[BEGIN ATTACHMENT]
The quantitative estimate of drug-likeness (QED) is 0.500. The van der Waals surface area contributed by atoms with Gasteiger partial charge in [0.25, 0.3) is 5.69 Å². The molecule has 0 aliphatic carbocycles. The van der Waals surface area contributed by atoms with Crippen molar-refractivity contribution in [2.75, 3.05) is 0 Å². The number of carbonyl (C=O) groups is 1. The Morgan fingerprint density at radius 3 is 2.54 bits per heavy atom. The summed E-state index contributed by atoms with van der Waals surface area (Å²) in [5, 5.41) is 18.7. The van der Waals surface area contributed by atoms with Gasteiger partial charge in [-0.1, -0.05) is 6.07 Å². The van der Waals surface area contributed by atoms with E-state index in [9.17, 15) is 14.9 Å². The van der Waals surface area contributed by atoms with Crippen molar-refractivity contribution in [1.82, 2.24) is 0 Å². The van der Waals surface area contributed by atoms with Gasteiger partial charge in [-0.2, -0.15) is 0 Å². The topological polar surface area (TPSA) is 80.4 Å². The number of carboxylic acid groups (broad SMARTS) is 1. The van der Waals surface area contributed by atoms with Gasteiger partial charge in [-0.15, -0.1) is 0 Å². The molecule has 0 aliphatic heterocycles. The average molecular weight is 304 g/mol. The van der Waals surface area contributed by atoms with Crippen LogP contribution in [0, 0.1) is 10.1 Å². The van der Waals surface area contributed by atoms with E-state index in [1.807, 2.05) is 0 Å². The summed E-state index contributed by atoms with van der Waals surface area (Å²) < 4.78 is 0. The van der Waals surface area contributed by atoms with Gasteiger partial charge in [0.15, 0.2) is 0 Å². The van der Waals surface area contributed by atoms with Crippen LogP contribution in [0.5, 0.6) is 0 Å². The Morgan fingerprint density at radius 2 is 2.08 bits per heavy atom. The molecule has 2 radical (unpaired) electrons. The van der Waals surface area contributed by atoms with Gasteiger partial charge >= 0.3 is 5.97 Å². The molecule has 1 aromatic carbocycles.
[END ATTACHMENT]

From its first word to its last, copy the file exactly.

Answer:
The quantitative estimate of drug-likeness (QED) is 0.500. The van der Waals surface area contributed by atoms with Gasteiger partial charge in [0.25, 0.3) is 5.69 Å². The molecule has 0 aliphatic carbocycles. The van der Waals surface area contributed by atoms with Crippen molar-refractivity contribution in [2.75, 3.05) is 0 Å². The number of carbonyl (C=O) groups is 1. The Morgan fingerprint density at radius 3 is 2.54 bits per heavy atom. The summed E-state index contributed by atoms with van der Waals surface area (Å²) in [5, 5.41) is 18.7. The van der Waals surface area contributed by atoms with Gasteiger partial charge in [-0.1, -0.05) is 6.07 Å². The van der Waals surface area contributed by atoms with E-state index in [9.17, 15) is 14.9 Å². The van der Waals surface area contributed by atoms with Crippen molar-refractivity contribution in [1.82, 2.24) is 0 Å². The van der Waals surface area contributed by atoms with Gasteiger partial charge in [-0.2, -0.15) is 0 Å². The topological polar surface area (TPSA) is 80.4 Å². The number of carboxylic acid groups (broad SMARTS) is 1. The van der Waals surface area contributed by atoms with Gasteiger partial charge in [-0.15, -0.1) is 0 Å². The molecule has 0 aliphatic heterocycles. The average molecular weight is 304 g/mol. The van der Waals surface area contributed by atoms with Crippen LogP contribution in [0, 0.1) is 10.1 Å². The van der Waals surface area contributed by atoms with E-state index in [1.807, 2.05) is 0 Å². The summed E-state index contributed by atoms with van der Waals surface area (Å²) < 4.78 is 0. The van der Waals surface area contributed by atoms with Gasteiger partial charge in [0.15, 0.2) is 0 Å². The van der Waals surface area contributed by atoms with Crippen LogP contribution in [0.5, 0.6) is 0 Å². The Morgan fingerprint density at radius 2 is 2.08 bits per heavy atom. The molecule has 2 radical (unpaired) electrons. The van der Waals surface area contributed by atoms with Gasteiger partial charge >= 0.3 is 5.97 Å². The molecule has 1 aromatic carbocycles.